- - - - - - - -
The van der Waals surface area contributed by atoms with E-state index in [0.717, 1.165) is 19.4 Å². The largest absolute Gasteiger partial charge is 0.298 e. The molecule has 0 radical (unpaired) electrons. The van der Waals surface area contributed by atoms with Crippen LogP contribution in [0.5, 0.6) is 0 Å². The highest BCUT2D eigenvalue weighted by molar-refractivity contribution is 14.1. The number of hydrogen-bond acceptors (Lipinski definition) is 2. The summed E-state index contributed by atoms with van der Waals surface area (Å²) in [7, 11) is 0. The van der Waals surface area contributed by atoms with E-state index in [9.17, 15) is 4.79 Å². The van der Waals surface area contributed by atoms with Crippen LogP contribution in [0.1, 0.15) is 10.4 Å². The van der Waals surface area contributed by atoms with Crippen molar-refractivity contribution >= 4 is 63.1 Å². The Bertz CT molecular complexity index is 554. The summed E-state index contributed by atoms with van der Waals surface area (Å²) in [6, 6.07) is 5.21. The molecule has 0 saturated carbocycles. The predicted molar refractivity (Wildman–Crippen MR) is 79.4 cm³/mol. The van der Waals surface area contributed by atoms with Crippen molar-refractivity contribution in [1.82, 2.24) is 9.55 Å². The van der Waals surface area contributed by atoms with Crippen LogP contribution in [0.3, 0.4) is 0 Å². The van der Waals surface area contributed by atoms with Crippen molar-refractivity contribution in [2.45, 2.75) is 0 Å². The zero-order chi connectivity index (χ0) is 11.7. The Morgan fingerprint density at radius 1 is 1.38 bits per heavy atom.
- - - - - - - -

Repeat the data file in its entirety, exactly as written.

The van der Waals surface area contributed by atoms with E-state index in [0.717, 1.165) is 19.4 Å². The largest absolute Gasteiger partial charge is 0.298 e. The molecule has 0 radical (unpaired) electrons. The van der Waals surface area contributed by atoms with Crippen LogP contribution in [0.5, 0.6) is 0 Å². The highest BCUT2D eigenvalue weighted by molar-refractivity contribution is 14.1. The number of hydrogen-bond acceptors (Lipinski definition) is 2. The summed E-state index contributed by atoms with van der Waals surface area (Å²) in [7, 11) is 0. The van der Waals surface area contributed by atoms with E-state index in [9.17, 15) is 4.79 Å². The van der Waals surface area contributed by atoms with Crippen LogP contribution in [0.1, 0.15) is 10.4 Å². The van der Waals surface area contributed by atoms with Crippen molar-refractivity contribution >= 4 is 63.1 Å². The Bertz CT molecular complexity index is 554. The summed E-state index contributed by atoms with van der Waals surface area (Å²) in [6, 6.07) is 5.21. The molecule has 0 saturated carbocycles. The predicted molar refractivity (Wildman–Crippen MR) is 79.4 cm³/mol. The van der Waals surface area contributed by atoms with Crippen molar-refractivity contribution in [1.82, 2.24) is 9.55 Å². The van der Waals surface area contributed by atoms with Crippen LogP contribution in [0.3, 0.4) is 0 Å². The van der Waals surface area contributed by atoms with Crippen molar-refractivity contribution in [2.45, 2.75) is 0 Å². The zero-order chi connectivity index (χ0) is 11.7. The Morgan fingerprint density at radius 1 is 1.38 bits per heavy atom.